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commented Oct 15, 2018

@peterbrittain: I have moved the conversation about font licensing into #59. I'll hide the comments from this thread, so if anyone is watching: the hidden threads above are related to issue #59.

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commented Nov 14, 2018

Still no answer from @stefanor ... Anyone able to contact him on his Facebokk account (from http://tumbleweed.org.za/me/contact)? (No - I'm not on it...)

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commented Nov 16, 2018

Still no answer from @stefanor ... Anyone able to contact him on his Facebokk account (from http://tumbleweed.org.za/me/contact)? (No - I'm not on it...)

Done. Let's see if he replies. There is still IRC to try to contact him : tumbleweed on Atrum, Freenode, and WUG ZA.

What about @marlboromoo ? (edit: Just mailed him)

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commented Nov 21, 2018

@SecT0uch I'm guessing there has been no replies yet?

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commented Nov 21, 2018

Nope, even on IRC (freenode)

@peterbrittain

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commented Nov 22, 2018

That's a shame... I don't want to give up, so I've been reading this very useful doc (http://www.catb.org/esr/Licensing-HOWTO.html) in more detail to see if there's anything more we can do. There might be a light at the end of the tunnel...

It would appear that despite current expectations in the community, the copyright owners (as asserted in the license) have the right to change the license to the project unilaterally as a collective work. In particular, they do not need the permission of all other contributors to do this. See http://www.catb.org/esr/Licensing-HOWTO.html#id2790762 in particular.

Given that we have cjones blessing, you could argue that this is now sufficient. We just move to the new license (as proposed and with his blessing) and be done with it. Yes - it is a bit pushy, but given the lack of response and the precedents explained in that doc, it would appear that this is all perfectly legal.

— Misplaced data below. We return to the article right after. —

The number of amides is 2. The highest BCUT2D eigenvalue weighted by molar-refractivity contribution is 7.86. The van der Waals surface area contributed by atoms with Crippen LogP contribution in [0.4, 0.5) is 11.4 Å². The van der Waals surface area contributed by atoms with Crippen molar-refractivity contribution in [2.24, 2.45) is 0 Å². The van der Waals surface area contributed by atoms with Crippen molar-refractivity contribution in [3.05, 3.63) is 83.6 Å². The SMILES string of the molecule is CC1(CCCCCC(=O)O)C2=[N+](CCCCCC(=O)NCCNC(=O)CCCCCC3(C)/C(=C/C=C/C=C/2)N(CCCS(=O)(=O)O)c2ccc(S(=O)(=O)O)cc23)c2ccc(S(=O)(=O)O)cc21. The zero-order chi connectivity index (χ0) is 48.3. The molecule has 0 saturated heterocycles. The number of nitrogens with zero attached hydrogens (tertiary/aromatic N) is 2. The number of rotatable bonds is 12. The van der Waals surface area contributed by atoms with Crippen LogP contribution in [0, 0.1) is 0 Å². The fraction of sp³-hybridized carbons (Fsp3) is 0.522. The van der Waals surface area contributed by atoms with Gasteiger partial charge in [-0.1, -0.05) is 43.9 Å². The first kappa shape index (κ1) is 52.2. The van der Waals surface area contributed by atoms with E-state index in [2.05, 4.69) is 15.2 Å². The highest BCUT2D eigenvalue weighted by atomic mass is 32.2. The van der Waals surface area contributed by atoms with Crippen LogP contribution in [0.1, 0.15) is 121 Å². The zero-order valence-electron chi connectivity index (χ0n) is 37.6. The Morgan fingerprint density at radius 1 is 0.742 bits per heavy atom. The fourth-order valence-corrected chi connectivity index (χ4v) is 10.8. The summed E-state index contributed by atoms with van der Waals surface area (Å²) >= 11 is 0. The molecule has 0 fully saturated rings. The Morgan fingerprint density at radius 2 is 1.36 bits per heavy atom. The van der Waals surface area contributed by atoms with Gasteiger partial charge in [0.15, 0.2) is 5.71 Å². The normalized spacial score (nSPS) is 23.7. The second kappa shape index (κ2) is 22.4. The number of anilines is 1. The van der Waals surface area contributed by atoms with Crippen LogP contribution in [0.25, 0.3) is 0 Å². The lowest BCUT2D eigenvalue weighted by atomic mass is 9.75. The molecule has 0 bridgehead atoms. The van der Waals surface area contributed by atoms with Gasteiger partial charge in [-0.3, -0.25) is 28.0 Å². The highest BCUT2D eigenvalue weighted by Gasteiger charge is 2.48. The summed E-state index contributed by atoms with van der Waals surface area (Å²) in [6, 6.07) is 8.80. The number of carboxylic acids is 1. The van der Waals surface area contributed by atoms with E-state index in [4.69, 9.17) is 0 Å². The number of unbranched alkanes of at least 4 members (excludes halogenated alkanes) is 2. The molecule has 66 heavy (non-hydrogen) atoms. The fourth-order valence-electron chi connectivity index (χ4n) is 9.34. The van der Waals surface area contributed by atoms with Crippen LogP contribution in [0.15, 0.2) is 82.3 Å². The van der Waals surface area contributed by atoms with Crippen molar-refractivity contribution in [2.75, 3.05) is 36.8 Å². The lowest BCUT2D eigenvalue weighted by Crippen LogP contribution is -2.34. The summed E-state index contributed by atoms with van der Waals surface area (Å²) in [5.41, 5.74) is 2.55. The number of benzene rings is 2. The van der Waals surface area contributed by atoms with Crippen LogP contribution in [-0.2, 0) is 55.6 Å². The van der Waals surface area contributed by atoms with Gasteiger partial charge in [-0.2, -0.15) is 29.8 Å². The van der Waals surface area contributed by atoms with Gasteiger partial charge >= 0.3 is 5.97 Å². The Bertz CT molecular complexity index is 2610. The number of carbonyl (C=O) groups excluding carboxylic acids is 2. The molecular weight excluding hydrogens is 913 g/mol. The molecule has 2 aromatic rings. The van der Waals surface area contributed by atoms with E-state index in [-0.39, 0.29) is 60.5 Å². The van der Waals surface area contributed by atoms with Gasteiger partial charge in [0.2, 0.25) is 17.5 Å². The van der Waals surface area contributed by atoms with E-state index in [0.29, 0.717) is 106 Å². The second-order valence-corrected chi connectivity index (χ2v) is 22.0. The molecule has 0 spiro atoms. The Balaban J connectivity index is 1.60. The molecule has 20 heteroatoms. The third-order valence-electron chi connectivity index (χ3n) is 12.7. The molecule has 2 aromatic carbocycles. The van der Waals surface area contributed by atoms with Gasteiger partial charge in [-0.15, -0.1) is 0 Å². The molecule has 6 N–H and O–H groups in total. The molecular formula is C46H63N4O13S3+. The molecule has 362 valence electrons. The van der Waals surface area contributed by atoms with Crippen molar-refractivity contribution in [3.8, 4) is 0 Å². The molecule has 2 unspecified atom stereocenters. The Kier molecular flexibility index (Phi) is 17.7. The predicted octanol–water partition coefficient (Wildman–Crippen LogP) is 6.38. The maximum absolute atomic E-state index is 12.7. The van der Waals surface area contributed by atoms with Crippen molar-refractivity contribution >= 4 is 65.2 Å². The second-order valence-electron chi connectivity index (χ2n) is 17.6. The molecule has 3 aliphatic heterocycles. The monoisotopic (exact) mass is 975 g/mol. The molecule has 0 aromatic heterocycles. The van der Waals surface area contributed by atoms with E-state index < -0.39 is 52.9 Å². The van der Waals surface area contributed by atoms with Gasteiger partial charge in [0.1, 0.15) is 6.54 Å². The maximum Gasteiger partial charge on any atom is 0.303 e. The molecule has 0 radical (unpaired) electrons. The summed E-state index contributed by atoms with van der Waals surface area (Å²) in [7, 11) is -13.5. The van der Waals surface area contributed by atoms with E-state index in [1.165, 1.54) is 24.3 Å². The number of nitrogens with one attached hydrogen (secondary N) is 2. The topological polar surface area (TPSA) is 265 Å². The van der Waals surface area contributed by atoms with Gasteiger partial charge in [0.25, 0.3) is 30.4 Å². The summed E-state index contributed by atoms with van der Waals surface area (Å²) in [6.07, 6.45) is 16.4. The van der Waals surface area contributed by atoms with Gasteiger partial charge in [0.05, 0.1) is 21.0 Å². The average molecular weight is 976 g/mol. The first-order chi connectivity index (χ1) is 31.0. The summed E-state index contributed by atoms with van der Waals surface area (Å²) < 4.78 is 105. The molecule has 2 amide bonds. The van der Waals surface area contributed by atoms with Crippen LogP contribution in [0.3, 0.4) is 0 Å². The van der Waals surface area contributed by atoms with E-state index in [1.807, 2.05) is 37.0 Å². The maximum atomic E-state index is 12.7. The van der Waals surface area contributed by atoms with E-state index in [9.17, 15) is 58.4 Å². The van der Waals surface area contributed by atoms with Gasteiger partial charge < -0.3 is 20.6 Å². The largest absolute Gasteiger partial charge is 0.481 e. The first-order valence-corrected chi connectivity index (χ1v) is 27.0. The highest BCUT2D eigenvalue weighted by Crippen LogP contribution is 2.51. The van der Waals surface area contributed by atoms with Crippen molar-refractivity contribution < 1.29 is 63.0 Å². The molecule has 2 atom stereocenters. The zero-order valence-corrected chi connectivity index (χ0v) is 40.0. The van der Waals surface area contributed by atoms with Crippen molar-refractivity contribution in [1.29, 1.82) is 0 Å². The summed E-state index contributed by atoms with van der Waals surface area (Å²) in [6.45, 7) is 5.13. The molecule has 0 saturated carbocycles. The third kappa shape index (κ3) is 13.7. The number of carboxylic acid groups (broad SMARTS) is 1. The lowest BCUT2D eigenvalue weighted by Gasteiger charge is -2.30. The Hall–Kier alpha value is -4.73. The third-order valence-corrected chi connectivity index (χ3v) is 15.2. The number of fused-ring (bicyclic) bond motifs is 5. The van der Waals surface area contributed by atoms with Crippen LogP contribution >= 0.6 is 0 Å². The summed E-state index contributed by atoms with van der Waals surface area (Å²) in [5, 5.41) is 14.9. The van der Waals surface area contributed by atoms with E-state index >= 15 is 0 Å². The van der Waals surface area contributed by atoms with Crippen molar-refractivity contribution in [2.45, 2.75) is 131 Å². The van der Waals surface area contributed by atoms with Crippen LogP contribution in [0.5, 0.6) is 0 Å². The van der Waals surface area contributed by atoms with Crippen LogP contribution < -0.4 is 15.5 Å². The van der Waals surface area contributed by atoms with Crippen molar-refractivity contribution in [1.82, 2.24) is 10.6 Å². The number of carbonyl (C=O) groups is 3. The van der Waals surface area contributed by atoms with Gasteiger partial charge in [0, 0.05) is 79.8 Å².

At the same time, it might make sense to agree a "license czar" as recommended later, who has the express permission of the contributors to relicense the project in the future. Seems obvious to me that we should make that the current maintainer (i.e. pwaller) and then we never need to jump through such hoops again.

Thoughts?

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commented Dec 2, 2018

Still no reply so far.
@pwaller any thought about the last message?

@stefanor

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commented Dec 5, 2018

Sorry for the delay.

I'm quite happy for my changes to be published under the MIT license. 👍

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commented Dec 5, 2018

Thanks for your input!

Right, we can action this now! @peterbrittain would you like the honor of submitting a PR to update the license? Otherwise it will be when I get around to it :)

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commented Dec 5, 2018

OK everyone, I've made a PR (#62) with the new LICENSE. I'll merge it some time within the next week to allow for any last comments - please take a look and leave comments or contact me if you spot anything wrong.

@pwaller pwaller closed this in #62 Dec 6, 2018

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commented Dec 6, 2018

Released in v0.8.0 (and v0.8.post0 due to a minor mistake of mine and PyPI's not allowing you to reupload archives with the same number...).

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commented Jan 10, 2019

I noticed this through the backlink on the urwid project, and just wanted to say it's pretty awesome to see another project having managed to make this relicensing work, in a similar fashion to my effort - through a github poll. Congratulations to all involved :)

And such a cool FIGlet adaption in python, to boot. I'll definitely be using this some time. I was only aware of TOIlet, as a clone, until now.